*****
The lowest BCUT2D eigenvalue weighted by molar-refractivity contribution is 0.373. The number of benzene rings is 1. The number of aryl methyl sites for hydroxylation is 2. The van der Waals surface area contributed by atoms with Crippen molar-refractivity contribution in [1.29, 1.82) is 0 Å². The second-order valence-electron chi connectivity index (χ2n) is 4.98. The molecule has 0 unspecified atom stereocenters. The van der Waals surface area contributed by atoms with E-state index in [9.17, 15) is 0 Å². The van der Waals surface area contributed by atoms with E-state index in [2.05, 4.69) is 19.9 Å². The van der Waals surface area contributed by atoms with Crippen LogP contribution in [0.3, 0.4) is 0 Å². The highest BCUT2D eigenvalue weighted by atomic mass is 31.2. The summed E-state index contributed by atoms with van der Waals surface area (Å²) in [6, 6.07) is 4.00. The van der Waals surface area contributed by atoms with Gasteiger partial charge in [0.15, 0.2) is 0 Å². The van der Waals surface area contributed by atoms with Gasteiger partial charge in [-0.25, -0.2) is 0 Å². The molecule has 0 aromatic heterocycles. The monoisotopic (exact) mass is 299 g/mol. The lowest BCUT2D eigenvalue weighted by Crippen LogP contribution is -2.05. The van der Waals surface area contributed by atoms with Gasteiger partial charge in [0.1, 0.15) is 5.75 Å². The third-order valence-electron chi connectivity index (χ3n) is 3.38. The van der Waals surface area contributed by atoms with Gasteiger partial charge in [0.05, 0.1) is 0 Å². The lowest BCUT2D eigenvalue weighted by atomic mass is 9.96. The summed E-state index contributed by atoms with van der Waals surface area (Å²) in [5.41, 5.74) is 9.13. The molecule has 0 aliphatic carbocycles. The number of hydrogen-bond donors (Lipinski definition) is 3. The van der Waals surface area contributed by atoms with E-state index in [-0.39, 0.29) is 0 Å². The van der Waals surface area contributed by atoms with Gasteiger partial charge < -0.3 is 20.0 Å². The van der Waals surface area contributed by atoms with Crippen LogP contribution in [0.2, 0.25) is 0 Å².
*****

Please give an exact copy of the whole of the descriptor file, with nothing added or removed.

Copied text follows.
The lowest BCUT2D eigenvalue weighted by molar-refractivity contribution is 0.373. The number of benzene rings is 1. The number of aryl methyl sites for hydroxylation is 2. The van der Waals surface area contributed by atoms with Crippen molar-refractivity contribution in [1.29, 1.82) is 0 Å². The second-order valence-electron chi connectivity index (χ2n) is 4.98. The molecule has 0 unspecified atom stereocenters. The van der Waals surface area contributed by atoms with E-state index in [9.17, 15) is 0 Å². The van der Waals surface area contributed by atoms with E-state index in [2.05, 4.69) is 19.9 Å². The van der Waals surface area contributed by atoms with Crippen LogP contribution in [0.3, 0.4) is 0 Å². The highest BCUT2D eigenvalue weighted by atomic mass is 31.2. The summed E-state index contributed by atoms with van der Waals surface area (Å²) in [6, 6.07) is 4.00. The van der Waals surface area contributed by atoms with Gasteiger partial charge in [0.15, 0.2) is 0 Å². The van der Waals surface area contributed by atoms with Gasteiger partial charge in [-0.25, -0.2) is 0 Å². The molecule has 0 aromatic heterocycles. The monoisotopic (exact) mass is 299 g/mol. The lowest BCUT2D eigenvalue weighted by Crippen LogP contribution is -2.05. The van der Waals surface area contributed by atoms with Gasteiger partial charge in [0.1, 0.15) is 5.75 Å². The third-order valence-electron chi connectivity index (χ3n) is 3.38. The van der Waals surface area contributed by atoms with Gasteiger partial charge in [0.05, 0.1) is 0 Å². The lowest BCUT2D eigenvalue weighted by atomic mass is 9.96. The summed E-state index contributed by atoms with van der Waals surface area (Å²) in [5.41, 5.74) is 9.13. The molecule has 0 aliphatic carbocycles. The number of hydrogen-bond donors (Lipinski definition) is 3. The van der Waals surface area contributed by atoms with E-state index in [-0.39, 0.29) is 0 Å². The van der Waals surface area contributed by atoms with Gasteiger partial charge < -0.3 is 20.0 Å². The van der Waals surface area contributed by atoms with Crippen LogP contribution in [0.2, 0.25) is 0 Å².